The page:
When existential pain reaches a threshold no longer bearable, and if you’re equipped with sufficient will-to-curiosity, the adequate intellectual humility to seek what’s necessary, you have created a chance for a meaningful, justifiable existence to transmutes the pain into a worthwhile facet of your journey:
“If we affirm one single moment, we thus affirm not only ourselves but all existence. For nothing is self-sufficient, neither in us ourselves nor in things; and if our soul has trembled with happiness and sounded like a harp string just once, all eternity was needed to produce this one event—and in this single moment of affirmation all eternity was called good, redeemed, justified, and affirmed.”
— Friedrich Nietzsche, The Will to Power
When it comes to solving patterns of dysfunction, if you’re unable to break out of cognitive rigidity, or with an ego too bloated to look at, you’re screwed. One particularly frustrating vision of hell is a pitiful drunkard eternally searching under a streetlight for his wallet when it lies just outside, in the darkness. Another is the insulating blanket of hedonistic apathy as a means to escape living up to your true standards until they erode into nothing.
This habit of resentful rumination, the focus on the scrutiny of others’ flaws and mishandlings, the finger-pointing and blaming as a means to shirk off the dreadful reality behind it all: that it’s in your power to be better but that you haven’t, seems to involve an animalistic addiction to the stress hormones produced by this negativistic “creativity” (Engert, et al., 2014). The generation of inner drama provides an adequate distraction, a way of self-forgetting (even though all the complaining revolves around you, is projected from you, you can constantly conjure up reasons why [he], [she], and [circumstance] are what’s really the problem, and not you.) An addiction to adrenaline and cortisol is behind destruction behaviors, and this is no different, although the psychological explanation is far more disturbing (Lane, et al., 1991).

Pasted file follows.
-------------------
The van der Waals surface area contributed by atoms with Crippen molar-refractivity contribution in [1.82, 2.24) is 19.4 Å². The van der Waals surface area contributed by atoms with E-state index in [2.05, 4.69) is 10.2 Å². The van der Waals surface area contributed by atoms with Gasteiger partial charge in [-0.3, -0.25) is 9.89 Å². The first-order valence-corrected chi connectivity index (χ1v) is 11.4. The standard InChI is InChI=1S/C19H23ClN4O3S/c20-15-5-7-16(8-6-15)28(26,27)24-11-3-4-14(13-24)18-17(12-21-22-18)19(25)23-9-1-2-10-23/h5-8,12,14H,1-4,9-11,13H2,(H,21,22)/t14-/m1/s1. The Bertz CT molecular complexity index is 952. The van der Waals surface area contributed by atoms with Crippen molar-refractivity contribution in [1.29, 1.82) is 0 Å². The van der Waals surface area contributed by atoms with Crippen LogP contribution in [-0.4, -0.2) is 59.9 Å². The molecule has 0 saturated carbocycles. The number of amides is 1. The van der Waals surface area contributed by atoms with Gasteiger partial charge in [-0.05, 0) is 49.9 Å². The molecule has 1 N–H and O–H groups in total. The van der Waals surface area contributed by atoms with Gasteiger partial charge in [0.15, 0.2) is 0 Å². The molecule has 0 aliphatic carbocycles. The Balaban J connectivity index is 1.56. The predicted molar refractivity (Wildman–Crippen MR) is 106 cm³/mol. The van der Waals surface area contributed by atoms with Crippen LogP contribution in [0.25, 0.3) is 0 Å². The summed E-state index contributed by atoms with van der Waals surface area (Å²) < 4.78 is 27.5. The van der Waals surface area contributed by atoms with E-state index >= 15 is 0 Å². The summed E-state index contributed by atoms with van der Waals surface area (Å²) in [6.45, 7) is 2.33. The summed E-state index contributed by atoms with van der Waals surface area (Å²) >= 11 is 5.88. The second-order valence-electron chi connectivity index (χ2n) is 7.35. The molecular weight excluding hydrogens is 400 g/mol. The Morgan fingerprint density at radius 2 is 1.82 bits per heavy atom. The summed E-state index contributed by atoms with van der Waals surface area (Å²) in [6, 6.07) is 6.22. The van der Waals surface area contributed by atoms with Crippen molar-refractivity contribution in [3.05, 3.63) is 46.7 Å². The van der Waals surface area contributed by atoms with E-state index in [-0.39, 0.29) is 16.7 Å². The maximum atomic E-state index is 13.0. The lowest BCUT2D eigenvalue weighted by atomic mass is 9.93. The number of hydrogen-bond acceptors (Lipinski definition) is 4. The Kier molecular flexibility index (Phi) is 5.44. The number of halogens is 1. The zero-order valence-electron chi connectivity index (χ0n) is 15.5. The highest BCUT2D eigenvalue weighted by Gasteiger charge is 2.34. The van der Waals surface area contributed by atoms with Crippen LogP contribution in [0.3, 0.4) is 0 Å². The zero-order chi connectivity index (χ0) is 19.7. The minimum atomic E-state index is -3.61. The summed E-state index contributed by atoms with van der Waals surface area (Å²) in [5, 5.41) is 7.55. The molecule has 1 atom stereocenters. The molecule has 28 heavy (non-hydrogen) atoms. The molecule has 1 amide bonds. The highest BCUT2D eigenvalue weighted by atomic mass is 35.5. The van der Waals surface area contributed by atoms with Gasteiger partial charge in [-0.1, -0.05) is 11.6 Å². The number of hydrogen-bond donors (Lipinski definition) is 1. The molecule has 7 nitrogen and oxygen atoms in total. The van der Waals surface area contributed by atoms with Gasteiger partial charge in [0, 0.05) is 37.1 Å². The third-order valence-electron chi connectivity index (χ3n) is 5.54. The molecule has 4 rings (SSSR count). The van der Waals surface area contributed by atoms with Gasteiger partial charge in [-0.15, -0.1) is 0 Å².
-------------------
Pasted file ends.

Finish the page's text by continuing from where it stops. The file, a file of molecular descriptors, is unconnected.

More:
“Learned helplessness blinds us to reality, because we assume obstacles that don’t really exist.” — Raymond Peat
A deep-seated commitment to finding illusory problems in every new opportunity seems to arise as a kind of avoidance- or histrionic-behavior that pathologizes over a lifetime into what can be described behaviorally as a negativistic dementia, and sometimes quite literally becomes clinical dementia (Islamoska, et al., 2019).
If things in our lives become aligned so that the right mindsets are accessible, the proper information found, and the willingness to apply it all, then learned helplessness can be conquered. Combining the right attitudes, activities, nutrition, environment, people, and sensory-input into a “lifestyle diet” can shift withering hopelessness into blossoming expansion.
Engert, Veronika, et al. “Mind Your Thoughts: Associations between Self-Generated Thoughts and Stress-Induced and Baseline Levels of Cortisol and Alpha-Amylase.” Biological Psychology, vol. 103, 2014, pp. 283–291., doi:10.1016/j.biopsycho.2014.10.004.
Islamoska, Sabrina, et al. “Vital Exhaustion and Incidence of Dementia: Results from the Copenhagen City Heart Study.” Journal of Alzheimer’s Disease, vol. 67, no. 1, 2019, pp. 369–379., doi:10.3233/jad-180478.
Lane RC, Hull JW, Foehrenbach LM. The addiction to negativity. Psychoanal Rev.1991;78(3):391-410.
Puig-Perez, S., et al. “Being an Optimist or a Pessimist and Its Relationship with Morning Cortisol Release and Past Life Review in Healthy Older People.” Psychology & Health, vol. 33, no. 6, 2017, pp. 783–799., doi:10.1080/08870446.2017.1408807.